MR. KNOW IT ALL MR. KNOW IT ALL
OLDER AND WEAKER
Dear Mr. Know-It-All,
I am the proud owner of a new KTM
500EXC, and it’s my first bike in 20
years. I like to ride it to work, but being
a little older, I don’t have the strength
of a young kid anymore. Constantly
pulling the clutch in while driving
through town is wearing my hand out.
Is there any way to make the clutch
pull a bit easier that isn’t too complex?
Thank you in advance for your time.
The Colorado Kid
Via the Internet
Good night, are you a man or a
reasonable facsimile of a genderless
worm with the might and drive of
slime? Start banging out some push-ups. Go dig a hole. Put your bike on a
stand 30 times, but don’t snivel about
a state-of-the-art hydraulic clutch
system when most of us cut our
teeth on Maicos or CZs that had the
clutch pull of a garage-door spring.
Fortunately, my sissy-handed friend,
KTM has fit all of the new machines
with an incredibly easy-to-adjust sys-
tem. Just remove the clutch cover and
you’ll find the diaphragm spring (not
coil spring) that is unique to the EXCs,
XC-F and XCF-Ws. You’ll notice vari-
ous lines above the holes on the plate
that secures the spring. They are listed
as 1, 11 and 111. If you put the bolts
in the holes that align with the single
mark, your clutch pull will be lightest
and accordingly have the lowest ten-
sion on the clutch discs. The three
marks are the toughest pull with the
most pressure on the clutch discs,
and the two marks are where it comes
stock. So, just remove the bolts, turn
the plate to where it all bolts back
together, and go ride.
MONEY IS NO ISSUE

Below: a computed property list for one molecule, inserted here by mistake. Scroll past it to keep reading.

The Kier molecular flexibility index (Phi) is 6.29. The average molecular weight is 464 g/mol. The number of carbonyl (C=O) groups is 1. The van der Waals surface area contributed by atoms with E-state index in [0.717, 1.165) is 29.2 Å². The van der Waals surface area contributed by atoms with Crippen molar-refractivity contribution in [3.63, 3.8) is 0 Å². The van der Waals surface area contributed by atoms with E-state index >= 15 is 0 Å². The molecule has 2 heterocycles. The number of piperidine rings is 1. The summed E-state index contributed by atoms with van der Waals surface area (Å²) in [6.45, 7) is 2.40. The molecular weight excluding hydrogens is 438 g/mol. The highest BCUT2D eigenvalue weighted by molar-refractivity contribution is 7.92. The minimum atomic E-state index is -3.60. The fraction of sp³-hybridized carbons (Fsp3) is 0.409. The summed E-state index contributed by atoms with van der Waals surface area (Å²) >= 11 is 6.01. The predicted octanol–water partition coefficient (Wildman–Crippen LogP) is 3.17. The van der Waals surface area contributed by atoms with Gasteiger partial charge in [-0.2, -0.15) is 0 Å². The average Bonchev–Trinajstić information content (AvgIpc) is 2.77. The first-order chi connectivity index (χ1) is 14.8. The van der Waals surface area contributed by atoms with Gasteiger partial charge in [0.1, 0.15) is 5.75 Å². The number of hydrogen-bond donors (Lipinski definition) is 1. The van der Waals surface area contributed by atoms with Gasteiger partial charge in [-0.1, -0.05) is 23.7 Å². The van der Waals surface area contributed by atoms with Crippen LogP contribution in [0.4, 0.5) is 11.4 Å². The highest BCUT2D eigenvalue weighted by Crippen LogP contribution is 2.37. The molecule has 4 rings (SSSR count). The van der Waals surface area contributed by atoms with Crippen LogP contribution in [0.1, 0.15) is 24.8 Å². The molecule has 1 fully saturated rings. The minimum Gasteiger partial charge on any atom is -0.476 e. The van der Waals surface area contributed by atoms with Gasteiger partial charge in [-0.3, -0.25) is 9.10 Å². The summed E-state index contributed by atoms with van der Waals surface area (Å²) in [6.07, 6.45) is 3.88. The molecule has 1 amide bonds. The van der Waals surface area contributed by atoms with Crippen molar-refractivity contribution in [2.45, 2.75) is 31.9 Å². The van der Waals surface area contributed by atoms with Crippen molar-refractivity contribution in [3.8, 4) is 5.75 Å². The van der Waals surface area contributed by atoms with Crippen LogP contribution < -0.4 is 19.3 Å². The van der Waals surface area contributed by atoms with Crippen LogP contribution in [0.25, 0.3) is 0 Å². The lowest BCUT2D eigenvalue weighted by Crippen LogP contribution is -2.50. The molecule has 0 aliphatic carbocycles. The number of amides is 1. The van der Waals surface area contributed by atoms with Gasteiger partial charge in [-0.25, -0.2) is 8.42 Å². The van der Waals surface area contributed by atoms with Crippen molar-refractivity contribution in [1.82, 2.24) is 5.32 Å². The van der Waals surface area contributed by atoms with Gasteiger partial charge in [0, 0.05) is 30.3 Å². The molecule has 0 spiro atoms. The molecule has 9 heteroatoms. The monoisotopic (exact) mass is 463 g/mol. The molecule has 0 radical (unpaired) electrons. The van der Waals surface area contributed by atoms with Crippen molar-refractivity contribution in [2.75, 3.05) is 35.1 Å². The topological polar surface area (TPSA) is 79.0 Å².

Dear Mr. Know-It-All,
I have completely rebuilt YZ250.
Money is not an issue, I have few
other vices, and I am not a young
rider who just happens to run a large
company. Save your comments like,
“Just buy a new KTM,” etc. I already
have a few of those. I too live in the
communist state of California, and
I needed a green sticker to be able
to practice at a local riding area that
is controlled by the state. No, I’m
not a two-stroke radical; I just have
more fun riding a smoker. I’ve really
been enjoying riding the YZ, and I’m
surprised how good it really is for
a 2002! The only thing I believe it
needs to be close to a modern bike
is a suspension upgrade. Question:
Will the SSS fork, shock and linkage
from a 2007 YZ250 or newer fit and
work correctly? It appears I’ll need
the newer triple clamps also due to a
larger-diameter fork tube—will they fit,
is the stem the same length?
Thanks in advance for sharing your
great wisdom with me, a lowly toiler.
Signed, your humble fan and loyal,
long-time Dirt Bike subscriber.
Nice. Clear, concise and direct. I
like it, so I’ll answer your query…with
the help of Jonathan Belding from
Jonathan explains: “For a 2007 front
fork to fit, he will need to have the tri-
ple clamps to fit the 48mm damper. If
he uses 2008 and newer, he will need
front fork triple clamps and also the
front-brake-caliper bracket. The stem
length is the same.
“With the back end, a 2007 to 2014
rear shock will fit. Structurally, the
shock and linkage are close to the
same. The internal setting is what
improved the rear suspension.
“How will they work? Good
question, as we have never done this
mod, though there is no doubt that
the 2007-or-newer stock suspension
setting will be a gigantic improvement
over his 2002 suspension.”
Editor’s note: We have a guest
editor this month handling “Mr.
Know-It-All,” Mr. Dave Simon. Dave’s
background is basically mad science,
though he’s a sonics aficionado, a
fuel-injection guru and has published
books on jet skis and two-stroke technology. Dave has invented medical
devices and exhaust systems, and has
worked in the motorcycle industry for
the last 15 years.